Fact: Remasters And Remakes Are Eroding Our Memories

This is the opposite of video game preservation.
Fact: Remasters And Remakes Are Eroding Our Memories

We've previously killed the hopes of many nostalgia seekers by revealing that no amount of modern hardware will make retro games look like they did when we enjoyed them as kids. Now that we're callously assuming that our readers have recovered from that blow, it's time we talk about how deep remasters and remakes will likely be far more damaging than just letting them exist as they are.

Let's try to diminish some of the inevitable backlash by stating that yes, some degree of remastering can do wonders. Let's look at Dark Souls 2. Hidetaka Miyazaki, the guy who came up with the concept of the original game knows that coming up with new stuff is what matters, and his success with the original Dark Souls allowed him to dodge DS2 to work on an even fresher project, Bloodborne. That's great, but the success of the original Dark Souls pressured FromSoftware into coming up with a sequel and replacing the original director with what we assume were just various pairs of ghost hands that would slap and strangle the devs in an attempt to improve productivity didn't turn out too well. Dark Souls 2 sucked ass upon release, and most people who think it was actually decent are probably remembering Dark Souls 2: Scholar Of The First Sin. That's supposedly a compilation of both the base game and the DLCs, but it also brings fixes to many of the original game's problems. DS2: Scholar Of The First Sin couldn't fix every single part of the banished original's hilariously broken insides, but made it more enjoyable for most.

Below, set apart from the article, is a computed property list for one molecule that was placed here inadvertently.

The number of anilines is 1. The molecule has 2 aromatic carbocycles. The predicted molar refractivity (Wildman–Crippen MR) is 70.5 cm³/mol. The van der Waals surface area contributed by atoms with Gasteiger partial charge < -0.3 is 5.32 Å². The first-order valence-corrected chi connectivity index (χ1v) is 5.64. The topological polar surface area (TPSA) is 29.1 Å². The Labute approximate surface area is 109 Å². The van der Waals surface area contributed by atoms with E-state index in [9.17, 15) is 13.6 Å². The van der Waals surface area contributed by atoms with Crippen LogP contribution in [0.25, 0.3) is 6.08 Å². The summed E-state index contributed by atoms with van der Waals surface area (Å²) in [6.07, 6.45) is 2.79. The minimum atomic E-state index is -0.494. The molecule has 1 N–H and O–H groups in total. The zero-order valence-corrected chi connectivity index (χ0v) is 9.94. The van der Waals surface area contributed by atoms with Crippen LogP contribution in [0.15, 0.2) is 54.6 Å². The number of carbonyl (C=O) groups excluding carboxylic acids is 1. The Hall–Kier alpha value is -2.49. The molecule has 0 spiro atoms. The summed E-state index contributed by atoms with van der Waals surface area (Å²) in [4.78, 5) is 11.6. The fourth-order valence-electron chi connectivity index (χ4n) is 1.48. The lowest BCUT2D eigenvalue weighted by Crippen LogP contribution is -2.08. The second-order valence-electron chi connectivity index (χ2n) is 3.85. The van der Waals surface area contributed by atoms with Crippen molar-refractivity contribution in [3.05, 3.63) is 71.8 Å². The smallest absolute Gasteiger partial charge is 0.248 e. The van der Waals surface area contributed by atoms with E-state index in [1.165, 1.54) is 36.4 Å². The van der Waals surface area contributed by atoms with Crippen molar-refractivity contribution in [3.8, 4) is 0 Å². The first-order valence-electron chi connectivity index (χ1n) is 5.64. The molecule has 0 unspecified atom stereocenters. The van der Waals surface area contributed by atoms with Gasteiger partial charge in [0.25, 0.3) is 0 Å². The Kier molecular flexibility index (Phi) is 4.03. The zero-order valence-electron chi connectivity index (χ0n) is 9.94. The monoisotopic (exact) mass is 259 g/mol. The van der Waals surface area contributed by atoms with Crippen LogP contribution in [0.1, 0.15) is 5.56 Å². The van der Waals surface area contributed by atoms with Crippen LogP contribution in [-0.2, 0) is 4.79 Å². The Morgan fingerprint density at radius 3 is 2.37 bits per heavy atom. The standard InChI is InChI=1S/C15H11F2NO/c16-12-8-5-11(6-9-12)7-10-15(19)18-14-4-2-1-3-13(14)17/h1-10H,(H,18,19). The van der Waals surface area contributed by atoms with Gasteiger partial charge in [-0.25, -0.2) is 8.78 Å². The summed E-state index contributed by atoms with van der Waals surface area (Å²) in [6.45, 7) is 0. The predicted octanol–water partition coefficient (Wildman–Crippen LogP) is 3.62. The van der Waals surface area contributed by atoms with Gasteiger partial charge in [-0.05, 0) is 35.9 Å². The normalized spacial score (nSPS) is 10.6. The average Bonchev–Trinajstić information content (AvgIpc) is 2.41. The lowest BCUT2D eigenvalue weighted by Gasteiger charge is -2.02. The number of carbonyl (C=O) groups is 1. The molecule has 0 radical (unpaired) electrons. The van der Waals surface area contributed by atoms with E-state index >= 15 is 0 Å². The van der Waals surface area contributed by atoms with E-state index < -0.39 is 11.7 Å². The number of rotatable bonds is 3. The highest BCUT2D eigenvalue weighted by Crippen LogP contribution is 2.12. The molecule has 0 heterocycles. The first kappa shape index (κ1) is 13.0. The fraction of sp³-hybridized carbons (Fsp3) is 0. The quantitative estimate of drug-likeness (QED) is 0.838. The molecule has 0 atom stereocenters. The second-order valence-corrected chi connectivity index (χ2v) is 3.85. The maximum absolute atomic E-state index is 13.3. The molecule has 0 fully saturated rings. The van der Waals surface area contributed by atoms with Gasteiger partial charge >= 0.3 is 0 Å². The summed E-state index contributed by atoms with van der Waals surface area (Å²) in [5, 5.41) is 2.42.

The visual improvements were few, but the game improved a lot

From Software

It's pretty telling that one of the best remasters of all time mostly left the original graphics intact.

Remakes only look better for a short while:

Remakes don't just leave it at increasing the resolution and improving the framerate, and usually go for introducing new assets. That's basically new graphics, new graphics on a product that's still old on the inside. While we can spend the entire day saying that the new assets made for a 20-year-old game make it look better than it ever has, as opposed to just weirdly out of place, that sadly isn't true. Bluepoint rocks. They're the company behind the Shadow Of The Colossus and Demon's Souls remakes, two games that are as beautiful as they're unnecessary.

soft remaster on the left vs remake on the right


Does it really look better, or does it just look more like the other stuff we see today?

It looks more detailed, sure, but the thing about the original is that it's its exquisite art style, not its superior graphics, doing the leverage in terms of making it stand the test of time. The new version might look better now, sure, but which one is going to awaken our nostalgia when we look at them both 20 years from now? The remake will soon be indistinguishable from every other game of its era.

Remakes actually ruin our childhood

Fans tend to accuse certain modern sequels of ruining their childhood. That's dumb because the original is right there as it has always been – unless we're talking about Star Wars – because Star Wars really was ruined by dumb remasters. Let's look at the Final Fantasy VII fan attempt at redoing the graphics.